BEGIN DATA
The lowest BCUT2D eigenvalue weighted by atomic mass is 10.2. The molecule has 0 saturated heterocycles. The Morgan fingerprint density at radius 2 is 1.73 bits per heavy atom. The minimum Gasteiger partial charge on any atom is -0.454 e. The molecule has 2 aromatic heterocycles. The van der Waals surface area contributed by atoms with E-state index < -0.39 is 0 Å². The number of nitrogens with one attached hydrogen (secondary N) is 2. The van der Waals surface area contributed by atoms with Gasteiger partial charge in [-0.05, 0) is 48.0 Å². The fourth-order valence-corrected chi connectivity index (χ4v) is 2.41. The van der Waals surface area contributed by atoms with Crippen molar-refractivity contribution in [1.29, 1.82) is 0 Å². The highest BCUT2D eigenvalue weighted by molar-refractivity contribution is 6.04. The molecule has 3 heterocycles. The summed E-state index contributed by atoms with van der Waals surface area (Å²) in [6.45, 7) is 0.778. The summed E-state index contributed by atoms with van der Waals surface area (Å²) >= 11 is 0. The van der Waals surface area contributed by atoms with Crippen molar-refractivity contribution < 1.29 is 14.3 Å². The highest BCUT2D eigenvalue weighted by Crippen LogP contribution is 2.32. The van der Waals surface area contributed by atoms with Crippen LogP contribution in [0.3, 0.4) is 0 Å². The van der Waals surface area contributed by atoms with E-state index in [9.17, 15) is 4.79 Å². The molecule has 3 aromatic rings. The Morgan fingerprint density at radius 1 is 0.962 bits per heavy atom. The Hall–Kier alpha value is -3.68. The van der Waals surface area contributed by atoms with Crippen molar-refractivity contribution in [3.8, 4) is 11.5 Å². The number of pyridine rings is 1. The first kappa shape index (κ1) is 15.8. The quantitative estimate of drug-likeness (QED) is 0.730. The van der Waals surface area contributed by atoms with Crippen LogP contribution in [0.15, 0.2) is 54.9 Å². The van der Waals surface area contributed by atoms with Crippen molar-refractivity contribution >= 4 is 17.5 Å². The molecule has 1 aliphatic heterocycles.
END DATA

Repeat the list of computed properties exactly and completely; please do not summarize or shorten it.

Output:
The lowest BCUT2D eigenvalue weighted by atomic mass is 10.2. The molecule has 0 saturated heterocycles. The Morgan fingerprint density at radius 2 is 1.73 bits per heavy atom. The minimum Gasteiger partial charge on any atom is -0.454 e. The molecule has 2 aromatic heterocycles. The van der Waals surface area contributed by atoms with E-state index < -0.39 is 0 Å². The number of nitrogens with one attached hydrogen (secondary N) is 2. The van der Waals surface area contributed by atoms with Gasteiger partial charge in [-0.05, 0) is 48.0 Å². The fourth-order valence-corrected chi connectivity index (χ4v) is 2.41. The van der Waals surface area contributed by atoms with Crippen molar-refractivity contribution in [1.29, 1.82) is 0 Å². The highest BCUT2D eigenvalue weighted by molar-refractivity contribution is 6.04. The molecule has 3 heterocycles. The summed E-state index contributed by atoms with van der Waals surface area (Å²) in [6.45, 7) is 0.778. The summed E-state index contributed by atoms with van der Waals surface area (Å²) >= 11 is 0. The van der Waals surface area contributed by atoms with Crippen molar-refractivity contribution < 1.29 is 14.3 Å². The highest BCUT2D eigenvalue weighted by Crippen LogP contribution is 2.32. The van der Waals surface area contributed by atoms with Crippen LogP contribution in [0.3, 0.4) is 0 Å². The van der Waals surface area contributed by atoms with E-state index in [9.17, 15) is 4.79 Å². The molecule has 3 aromatic rings. The Morgan fingerprint density at radius 1 is 0.962 bits per heavy atom. The Hall–Kier alpha value is -3.68. The van der Waals surface area contributed by atoms with Crippen molar-refractivity contribution in [3.8, 4) is 11.5 Å². The number of pyridine rings is 1. The first kappa shape index (κ1) is 15.8. The quantitative estimate of drug-likeness (QED) is 0.730. The van der Waals surface area contributed by atoms with Crippen LogP contribution in [0.15, 0.2) is 54.9 Å². The van der Waals surface area contributed by atoms with Crippen molar-refractivity contribution >= 4 is 17.5 Å². The molecule has 1 aliphatic heterocycles.